Rochester project promotes healthy diets, active lifestyles at Eastman Kodak
The University of Rochester Medical Center (URMC) was one of only seven institutions nationwide selected to receive a $3 million grant to study ways to help prevent obesity by influencing people's dietary and activity habits at work.
Researchers say this is the first study of its kind in Rochester and in upstate New York, and any strategies or tools developed could be used as a model for future programs. Eastman Kodak Company, one of Rochester's leading employers with a local workforce of more than 16,000, has agreed to serve as the site for the four-year project, which begins immediately.
The National Heart, Lung, and Blood Institute, a division of the National Institutes of Health, is funding the program. The NHLBI sought applications and reviewed 55 projects from across the country before selecting URMC as one of the institutions to help find ways to tackle the obesity epidemic. In each of the seven grants, a research hospital or university is paired with local employers.
Nearly 65 percent of the U.S. adult population is overweight or obese. In Monroe County, an estimated 34 percent of adults are overweight and 22 percent are obese, according to a 2002 Monroe County Health Department survey. Because Kodak is a major employer in the Rochester area, the demographics of its workforce are similar to those of the local community.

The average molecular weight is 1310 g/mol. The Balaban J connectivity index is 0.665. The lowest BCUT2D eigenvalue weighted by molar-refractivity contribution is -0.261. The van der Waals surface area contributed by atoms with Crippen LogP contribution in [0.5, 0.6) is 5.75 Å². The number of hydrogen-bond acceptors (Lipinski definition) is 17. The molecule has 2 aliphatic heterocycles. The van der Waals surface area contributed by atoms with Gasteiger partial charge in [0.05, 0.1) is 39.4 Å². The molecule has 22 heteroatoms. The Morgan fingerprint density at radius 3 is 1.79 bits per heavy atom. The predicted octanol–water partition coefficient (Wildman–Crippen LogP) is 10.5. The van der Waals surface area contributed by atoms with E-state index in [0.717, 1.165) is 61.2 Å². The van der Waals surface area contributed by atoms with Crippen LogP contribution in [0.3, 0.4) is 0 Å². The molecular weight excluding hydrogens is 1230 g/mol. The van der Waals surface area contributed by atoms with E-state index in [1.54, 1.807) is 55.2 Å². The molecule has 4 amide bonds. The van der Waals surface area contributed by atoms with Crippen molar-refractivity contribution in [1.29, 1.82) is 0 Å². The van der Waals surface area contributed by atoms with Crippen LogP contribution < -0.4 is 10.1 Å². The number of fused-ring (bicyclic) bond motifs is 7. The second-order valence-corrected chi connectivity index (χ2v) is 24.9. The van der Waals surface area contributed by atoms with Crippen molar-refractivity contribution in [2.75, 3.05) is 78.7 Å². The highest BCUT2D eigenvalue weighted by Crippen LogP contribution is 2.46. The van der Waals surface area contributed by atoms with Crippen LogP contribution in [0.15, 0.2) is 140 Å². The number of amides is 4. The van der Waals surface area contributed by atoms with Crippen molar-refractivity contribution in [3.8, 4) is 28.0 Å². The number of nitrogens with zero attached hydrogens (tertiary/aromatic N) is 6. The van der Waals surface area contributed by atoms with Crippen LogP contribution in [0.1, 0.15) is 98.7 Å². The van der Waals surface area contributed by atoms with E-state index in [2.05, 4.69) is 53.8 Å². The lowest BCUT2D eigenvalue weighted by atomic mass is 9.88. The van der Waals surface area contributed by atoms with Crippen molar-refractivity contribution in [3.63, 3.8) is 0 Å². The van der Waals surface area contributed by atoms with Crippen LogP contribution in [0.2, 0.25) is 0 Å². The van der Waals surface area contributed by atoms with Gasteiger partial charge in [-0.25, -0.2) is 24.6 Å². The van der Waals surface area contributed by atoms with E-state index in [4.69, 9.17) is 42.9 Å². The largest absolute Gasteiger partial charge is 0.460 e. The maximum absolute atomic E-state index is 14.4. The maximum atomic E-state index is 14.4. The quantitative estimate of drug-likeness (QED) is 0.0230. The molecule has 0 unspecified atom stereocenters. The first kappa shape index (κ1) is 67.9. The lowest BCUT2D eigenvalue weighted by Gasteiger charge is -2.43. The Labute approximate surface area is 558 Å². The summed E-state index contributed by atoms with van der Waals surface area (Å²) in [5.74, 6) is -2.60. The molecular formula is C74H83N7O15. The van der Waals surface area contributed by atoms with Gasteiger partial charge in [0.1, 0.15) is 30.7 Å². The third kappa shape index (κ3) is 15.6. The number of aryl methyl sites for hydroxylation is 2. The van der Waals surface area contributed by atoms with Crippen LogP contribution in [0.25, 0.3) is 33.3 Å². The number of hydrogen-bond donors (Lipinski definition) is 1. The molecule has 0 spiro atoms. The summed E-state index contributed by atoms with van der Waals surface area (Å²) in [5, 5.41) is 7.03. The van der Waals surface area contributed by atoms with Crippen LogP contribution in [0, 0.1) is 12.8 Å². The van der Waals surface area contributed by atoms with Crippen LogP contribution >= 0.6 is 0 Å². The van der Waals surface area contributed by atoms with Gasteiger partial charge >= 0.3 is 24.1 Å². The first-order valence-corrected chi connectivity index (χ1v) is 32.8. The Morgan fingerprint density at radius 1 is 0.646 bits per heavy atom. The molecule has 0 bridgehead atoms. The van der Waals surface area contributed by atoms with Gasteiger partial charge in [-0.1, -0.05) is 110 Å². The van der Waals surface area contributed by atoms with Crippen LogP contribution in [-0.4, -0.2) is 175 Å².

"The worksite is a practical setting to test environmental approaches to stop the increasing prevalence of obesity," said Diana Fernandez, M.D., M.P.H., Ph.D., principal investigator for the project and an assistant professor in the Department of Community and Preventive Medicine. " Employees spend many hours at work, where their behavior is influenced by well-established communication systems, cafeterias and opportunities for physical activity."
Fernandez's team will measure the diet and activity levels of Kodak employees who volunteer to participate. The URMC team expects to carry out the study by recommending simple actions the company can take in the work environment such as offering healthier food selections. Although one goal is to discover what lifestyle interventions work best to reduce obesity, the researchers will not promote any particular diet or physical training.
What makes this project unique among other workplace studies, Fernandez said, is that male and female employees across a variety of job functions will have the opportunity to volunteer to participate. Also, at the end of the project, the Medical Center will provide the company with scientifically tested, cost-effective tools to encourage healthy diets and active lifestyles at work. The outcome has the potential to benefit all of Kodak's employees in Rochester and throughout the world.
"Obesity is a major driver of illness, injury, medical treatment costs, disability and reduced productivity in any workforce," says Wayne M. Lednar, M.D., Ph.D., corporate medical director for Eastman Kodak Company. "This collaboration with the U of R Medical Center is an exciting opportunity. It will identify ways the workplace can support healthier life styles. Both Kodak and its employees will benefit from this work."
Source: Eurekalert & othersLast reviewed: By John M. Grohol, Psy.D. on 21 Feb 2009
Published on PsychCentral.com. All rights reserved.
People ask for criticism, but they only want praise.
-- W. Somerset Maugham